I hope people continue to seek treatment for mental conditions in spite of pontification blogs like "I am Adam Lanza's Mother". That blog lets Dads off the hook and even pretends to know if other murderers were mentally ill. Thank goodness most mass shootings are not caused by mentally ill people. Evil exists. Period.

Ron Holzwarth 2 years ago

"Thank goodness most mass shootings are not caused by mentally ill people."

Do you have a credible source for that statement? Incredible claims require multiple impeccable sources.

"Evil exists. Period."

That is a statement of religious belief that is fortunately not shared in a literal way by very many. To think that a perfectly sane person would suddenly be possessed by the Devil himself and then go out and start shooting people sounds incredible to me.

But, I wasn't there when the Devil enticed Eve to eat the fruit of the tree of knowledge of good and evil, so I suppose I'm not really an expert.

storm 1 year, 12 months ago

There isn't a D in front of the word, evil.

William Weissbeck 1 year, 12 months ago

A few points. The recent shootings are not necessarily the result of evil. We too often (if we are the least bit religious) ignore the fact that death exists and will happen. If a bale of hay rolls down a hill and kills someone (true story about a former member of ELO), was the bale of hay evil? We can battle evil. We can decide how we want to live and relate to others in a world in which death is a reality. Again, this is earth, not heaven. Our mental health is a joke. Growing up in Topeka in the 60's and 70's, we had Menningers, the VA and Topeka State Hospital. With Menningers in the mix, we had a much higher quality of providers at the other institutions (including KNI). This was a respected field of real science. Now we pretend it's not needed, should be hidden somewhere in someone else's community, and the general tax payer need not be bothered with it's funding.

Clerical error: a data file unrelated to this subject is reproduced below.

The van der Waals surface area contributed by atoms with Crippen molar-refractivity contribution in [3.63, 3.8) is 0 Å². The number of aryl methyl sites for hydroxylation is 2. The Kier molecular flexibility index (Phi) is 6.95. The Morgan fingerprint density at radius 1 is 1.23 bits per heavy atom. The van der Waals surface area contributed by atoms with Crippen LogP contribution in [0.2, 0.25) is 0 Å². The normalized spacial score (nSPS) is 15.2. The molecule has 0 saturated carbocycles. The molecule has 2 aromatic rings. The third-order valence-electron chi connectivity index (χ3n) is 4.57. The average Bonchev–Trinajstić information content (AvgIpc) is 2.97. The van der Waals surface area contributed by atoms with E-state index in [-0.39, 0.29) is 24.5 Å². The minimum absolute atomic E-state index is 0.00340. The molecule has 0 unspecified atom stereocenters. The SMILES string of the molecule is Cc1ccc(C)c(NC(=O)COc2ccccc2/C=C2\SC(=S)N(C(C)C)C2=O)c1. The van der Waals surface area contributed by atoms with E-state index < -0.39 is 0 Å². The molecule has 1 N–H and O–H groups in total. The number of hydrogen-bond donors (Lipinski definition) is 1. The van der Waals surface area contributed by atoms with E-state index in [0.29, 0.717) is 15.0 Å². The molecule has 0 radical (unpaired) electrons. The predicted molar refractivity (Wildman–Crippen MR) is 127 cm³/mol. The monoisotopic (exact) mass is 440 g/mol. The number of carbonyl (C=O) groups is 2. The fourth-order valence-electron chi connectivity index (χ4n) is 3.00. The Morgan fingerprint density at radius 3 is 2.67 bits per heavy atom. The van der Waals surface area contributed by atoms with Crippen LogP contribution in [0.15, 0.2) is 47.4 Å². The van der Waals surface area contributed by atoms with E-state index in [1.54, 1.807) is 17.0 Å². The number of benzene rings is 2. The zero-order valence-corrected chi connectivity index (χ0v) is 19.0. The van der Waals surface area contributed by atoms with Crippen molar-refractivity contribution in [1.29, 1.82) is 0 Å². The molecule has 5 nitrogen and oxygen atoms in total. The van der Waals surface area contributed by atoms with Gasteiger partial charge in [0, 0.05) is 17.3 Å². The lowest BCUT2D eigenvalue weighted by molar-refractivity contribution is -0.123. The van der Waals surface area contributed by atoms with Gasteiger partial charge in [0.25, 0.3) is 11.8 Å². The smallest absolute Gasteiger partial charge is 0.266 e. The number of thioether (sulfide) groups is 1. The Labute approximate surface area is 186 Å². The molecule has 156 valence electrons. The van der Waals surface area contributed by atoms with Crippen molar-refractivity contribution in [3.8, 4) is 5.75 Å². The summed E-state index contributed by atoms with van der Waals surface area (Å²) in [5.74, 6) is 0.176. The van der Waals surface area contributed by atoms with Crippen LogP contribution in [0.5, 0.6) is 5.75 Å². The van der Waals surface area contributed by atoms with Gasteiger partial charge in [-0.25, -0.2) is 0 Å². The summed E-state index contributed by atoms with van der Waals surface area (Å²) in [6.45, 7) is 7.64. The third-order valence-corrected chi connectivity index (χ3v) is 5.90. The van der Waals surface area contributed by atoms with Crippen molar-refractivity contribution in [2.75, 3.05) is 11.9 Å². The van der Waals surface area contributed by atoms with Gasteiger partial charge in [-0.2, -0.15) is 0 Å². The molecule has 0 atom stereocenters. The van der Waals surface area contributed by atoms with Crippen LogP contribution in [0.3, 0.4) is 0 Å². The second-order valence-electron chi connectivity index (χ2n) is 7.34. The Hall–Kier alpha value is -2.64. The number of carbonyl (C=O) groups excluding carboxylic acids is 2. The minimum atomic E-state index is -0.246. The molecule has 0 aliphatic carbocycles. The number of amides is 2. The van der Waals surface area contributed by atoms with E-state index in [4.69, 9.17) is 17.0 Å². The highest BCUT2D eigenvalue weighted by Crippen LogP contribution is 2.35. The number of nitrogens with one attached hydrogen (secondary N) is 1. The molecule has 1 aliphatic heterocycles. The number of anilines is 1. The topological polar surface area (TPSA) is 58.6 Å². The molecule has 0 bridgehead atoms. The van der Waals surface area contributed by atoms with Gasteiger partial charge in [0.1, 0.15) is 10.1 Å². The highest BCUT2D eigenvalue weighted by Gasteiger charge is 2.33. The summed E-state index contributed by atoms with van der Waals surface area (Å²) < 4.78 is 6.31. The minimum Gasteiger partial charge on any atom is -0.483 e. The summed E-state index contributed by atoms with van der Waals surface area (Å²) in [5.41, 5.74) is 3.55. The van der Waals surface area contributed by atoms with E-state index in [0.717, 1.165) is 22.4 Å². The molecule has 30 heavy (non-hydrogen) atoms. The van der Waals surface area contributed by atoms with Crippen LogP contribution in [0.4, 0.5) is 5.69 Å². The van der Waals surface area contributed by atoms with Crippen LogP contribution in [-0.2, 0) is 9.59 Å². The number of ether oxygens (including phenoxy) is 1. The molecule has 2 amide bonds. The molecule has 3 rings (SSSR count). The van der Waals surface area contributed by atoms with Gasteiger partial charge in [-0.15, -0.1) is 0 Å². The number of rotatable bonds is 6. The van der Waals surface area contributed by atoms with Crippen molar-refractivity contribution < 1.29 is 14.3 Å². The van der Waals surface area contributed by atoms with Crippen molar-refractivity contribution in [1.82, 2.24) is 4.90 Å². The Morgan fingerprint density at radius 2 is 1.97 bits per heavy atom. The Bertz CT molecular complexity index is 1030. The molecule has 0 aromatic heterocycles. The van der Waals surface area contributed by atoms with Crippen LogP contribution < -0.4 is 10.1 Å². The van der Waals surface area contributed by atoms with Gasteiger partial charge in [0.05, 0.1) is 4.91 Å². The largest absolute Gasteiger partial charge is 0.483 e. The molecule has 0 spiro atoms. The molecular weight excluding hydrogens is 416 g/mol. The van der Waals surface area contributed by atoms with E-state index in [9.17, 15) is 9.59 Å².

John Hampton 1 year, 12 months ago

I think some of you are getting caught up in semantics.

Evil Bad Not Good Very Bad Not possessed of good feelings toward society.

Pick your poison, synonym, what ever.

Some people are just bad people. Some good people get so jaded they end up bad, evil, not possessed of good feeling toward society, etc....

Centerville 1 year, 12 months ago

The general tax payer was assured and assured again that if he'd just pay out more of his own hardearned money then Community Mental Health Centers would spring up all across the land to take care of the people who needed to have their civil rights restored by being returned to their families. These Centers and their taxpayer subsidies have grown by leaps and bounds but their mission of helping the deinstitutionalized has slipped to their C-lists. As has been noted, "It's more pleasant to listen to a doctor's wife complain that her husband doesn't listen to her than to go out and try to talk a homeless schizophrenic into taking his medications."